The gift of friendship.

Up until my last big girl's job I never mixed work with pleasure. I've worked with some really lovely people over the years but it's been my personal choice to keep my private life separate. The last company I worked for was a completely different kettle of fish. It was a training company and I had originally gone along as a student except I never quite left! It was owned and run by a married couple who treated us amazingly well. After a couple of years they recruited another ex student who over time has become an incredibly close friend. A fellow Druid, we celebrate the wheel of the year together, and she always makes me laugh....we belly laugh the whole time. She's one of those people that plays it completely straight. You know where you stand with her, she calls a spade a spade but I completely trust her. Last time I saw her she handed over this pentacle she'd made me. I'd admired the one she'd made for herself on a previous occasion. There was no c

Tewkesbury Abbey.

This was started in 1102 and amazingly today it remains remarkably intact. I am much more familiar with the haunting beauty of the bare boned ruins of the abbeys which met their demise at the hands of the hammer wielding Dissolution Bully Boys. Tewkesbury Abbey took a slightly different path which ensured its preservation for the locals protested that it was their local parish church and bought it from the Crown. It really struck me how magnificent the others must have looked in their heyday prior to being smashed to smithereens. Now if the exterior was impressive I was in for a mighty great shock when I clapped eyes on the inside. Breath taking. Soaring columns with a vaulted roof high above me created an immense feeling of light and space.   A close up of a couple of the rather splendid roof bosses. They're quite a long way up so tricky to see with the naked eye. This is the Suns in Splendour- the Yorkist Suns- built after the Yorkist victory in 1471.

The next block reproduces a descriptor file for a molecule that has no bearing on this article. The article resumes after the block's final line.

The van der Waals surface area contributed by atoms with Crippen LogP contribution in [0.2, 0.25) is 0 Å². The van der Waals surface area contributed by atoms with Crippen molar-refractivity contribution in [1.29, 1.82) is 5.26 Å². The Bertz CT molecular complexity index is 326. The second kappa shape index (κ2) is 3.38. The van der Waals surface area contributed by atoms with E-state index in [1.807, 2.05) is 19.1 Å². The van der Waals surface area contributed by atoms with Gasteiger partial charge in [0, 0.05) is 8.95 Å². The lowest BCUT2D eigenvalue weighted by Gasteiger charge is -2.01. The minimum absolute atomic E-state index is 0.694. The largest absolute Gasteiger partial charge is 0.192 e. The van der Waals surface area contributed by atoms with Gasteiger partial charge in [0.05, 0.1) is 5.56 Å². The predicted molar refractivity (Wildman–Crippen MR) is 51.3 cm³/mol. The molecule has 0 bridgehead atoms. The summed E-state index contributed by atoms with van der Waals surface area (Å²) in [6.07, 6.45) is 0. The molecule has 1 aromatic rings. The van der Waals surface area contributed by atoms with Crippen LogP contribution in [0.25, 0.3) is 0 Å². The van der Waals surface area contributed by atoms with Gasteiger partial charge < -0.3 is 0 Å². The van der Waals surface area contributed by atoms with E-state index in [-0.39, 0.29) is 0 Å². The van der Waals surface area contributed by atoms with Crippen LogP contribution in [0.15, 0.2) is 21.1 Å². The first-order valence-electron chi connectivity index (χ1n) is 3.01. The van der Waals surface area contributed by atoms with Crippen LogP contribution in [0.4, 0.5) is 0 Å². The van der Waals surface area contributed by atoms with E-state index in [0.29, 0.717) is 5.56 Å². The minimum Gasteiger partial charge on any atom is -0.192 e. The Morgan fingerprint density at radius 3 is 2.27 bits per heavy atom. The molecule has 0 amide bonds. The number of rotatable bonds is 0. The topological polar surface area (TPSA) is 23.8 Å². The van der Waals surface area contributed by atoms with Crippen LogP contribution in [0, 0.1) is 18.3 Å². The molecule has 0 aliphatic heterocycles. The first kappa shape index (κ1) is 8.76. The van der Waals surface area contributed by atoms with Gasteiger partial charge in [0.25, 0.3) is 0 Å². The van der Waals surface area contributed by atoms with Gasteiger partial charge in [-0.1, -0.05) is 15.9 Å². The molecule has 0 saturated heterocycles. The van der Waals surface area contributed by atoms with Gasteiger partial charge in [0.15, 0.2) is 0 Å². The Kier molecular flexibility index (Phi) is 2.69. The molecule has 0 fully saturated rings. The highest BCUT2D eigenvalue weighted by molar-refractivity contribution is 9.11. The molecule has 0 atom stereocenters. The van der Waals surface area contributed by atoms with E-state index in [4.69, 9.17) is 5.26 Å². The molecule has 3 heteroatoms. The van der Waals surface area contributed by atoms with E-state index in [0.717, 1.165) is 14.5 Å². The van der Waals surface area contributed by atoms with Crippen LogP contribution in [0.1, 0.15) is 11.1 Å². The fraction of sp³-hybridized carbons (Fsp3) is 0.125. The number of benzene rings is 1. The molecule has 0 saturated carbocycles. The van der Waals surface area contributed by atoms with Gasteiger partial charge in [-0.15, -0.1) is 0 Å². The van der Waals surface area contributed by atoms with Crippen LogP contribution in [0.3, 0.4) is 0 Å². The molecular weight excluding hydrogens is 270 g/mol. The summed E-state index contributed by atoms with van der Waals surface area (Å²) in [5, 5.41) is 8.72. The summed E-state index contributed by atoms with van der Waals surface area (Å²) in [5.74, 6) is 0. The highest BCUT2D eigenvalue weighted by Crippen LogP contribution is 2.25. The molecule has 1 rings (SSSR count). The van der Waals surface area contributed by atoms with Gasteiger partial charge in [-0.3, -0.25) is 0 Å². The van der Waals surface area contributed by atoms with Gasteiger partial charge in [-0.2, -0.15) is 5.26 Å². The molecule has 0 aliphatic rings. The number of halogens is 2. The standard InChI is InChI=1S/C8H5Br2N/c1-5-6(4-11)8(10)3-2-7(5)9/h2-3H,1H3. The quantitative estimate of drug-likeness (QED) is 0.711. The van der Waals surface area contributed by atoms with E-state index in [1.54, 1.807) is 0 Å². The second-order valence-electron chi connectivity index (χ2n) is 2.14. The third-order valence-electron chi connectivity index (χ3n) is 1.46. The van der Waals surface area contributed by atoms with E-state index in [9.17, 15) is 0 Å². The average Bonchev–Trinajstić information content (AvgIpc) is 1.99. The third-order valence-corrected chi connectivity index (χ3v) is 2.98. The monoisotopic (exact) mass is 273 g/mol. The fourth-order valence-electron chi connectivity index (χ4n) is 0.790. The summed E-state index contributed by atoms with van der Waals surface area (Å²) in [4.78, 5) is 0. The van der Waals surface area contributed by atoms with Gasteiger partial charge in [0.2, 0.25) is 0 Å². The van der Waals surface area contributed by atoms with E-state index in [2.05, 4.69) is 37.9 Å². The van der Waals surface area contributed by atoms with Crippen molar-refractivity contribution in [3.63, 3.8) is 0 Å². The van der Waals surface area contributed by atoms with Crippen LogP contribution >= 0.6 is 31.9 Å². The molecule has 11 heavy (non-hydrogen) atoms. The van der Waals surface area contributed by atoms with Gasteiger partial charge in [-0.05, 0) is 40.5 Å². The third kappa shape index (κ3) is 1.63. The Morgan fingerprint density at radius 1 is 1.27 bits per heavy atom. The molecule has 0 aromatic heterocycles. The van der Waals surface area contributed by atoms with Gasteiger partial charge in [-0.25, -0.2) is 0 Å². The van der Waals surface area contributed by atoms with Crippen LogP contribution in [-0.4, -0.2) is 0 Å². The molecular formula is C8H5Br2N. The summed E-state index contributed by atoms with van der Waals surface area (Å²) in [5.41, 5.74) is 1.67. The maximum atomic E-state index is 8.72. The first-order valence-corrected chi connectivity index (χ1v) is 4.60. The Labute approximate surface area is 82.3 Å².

Ruthless Rhymes.

Mr Harry Graham poet of scorching wit meant what he fluffy bunnies here. Oh no cutting, gruesome wit perfectly tuned into the humour of children. These two were published in 1899. Equanimity Aunt Jane observed the second time She tumbled off a bus The step is short from the Sublime To the Ridiculous. Inconsiderate Hannah Naughty little Hannah said She could make Grandma whistle So, that night, inside her bed Placed some nettles and a thistle. Though dear Grandma quite infirm is Heartless Hannah watched her settle With her poor epidermis  Resting up against a nettle. Suddenly she reached a thistle! My! You should have heard her whistle. A successful plan was Hannah's But I cannot praise her manners. Arilx

Magical Moments.

I have recently resumed studying a course I started ten years ago but didn't continue with. Real life got in the way and my attention was most definitely elsewhere. Life is thankfully more settled these days and I have more free time. One of the recent lessons has been about mindfulness...taking the time to notice what's going on at any given moment [easier said than done in my case- my anxiety keeps me and my brain very busy if I let it] so you don't miss the beauty or the gifts each day offers. Frankly I'm better at this business when I'm housesparkling for my clients as I go into a different zone- the homes I clean are familiar to me and the physicality of cleaning can be quite meditative.  However, sometimes I have the attention of a....oooh look a butterfly....except last Friday it was one of these. A Ghost Moth quietly catching 40 winks on the breadboard. I don't know who was more startled- it or me when I disturbed it. Actually I couldn't work ou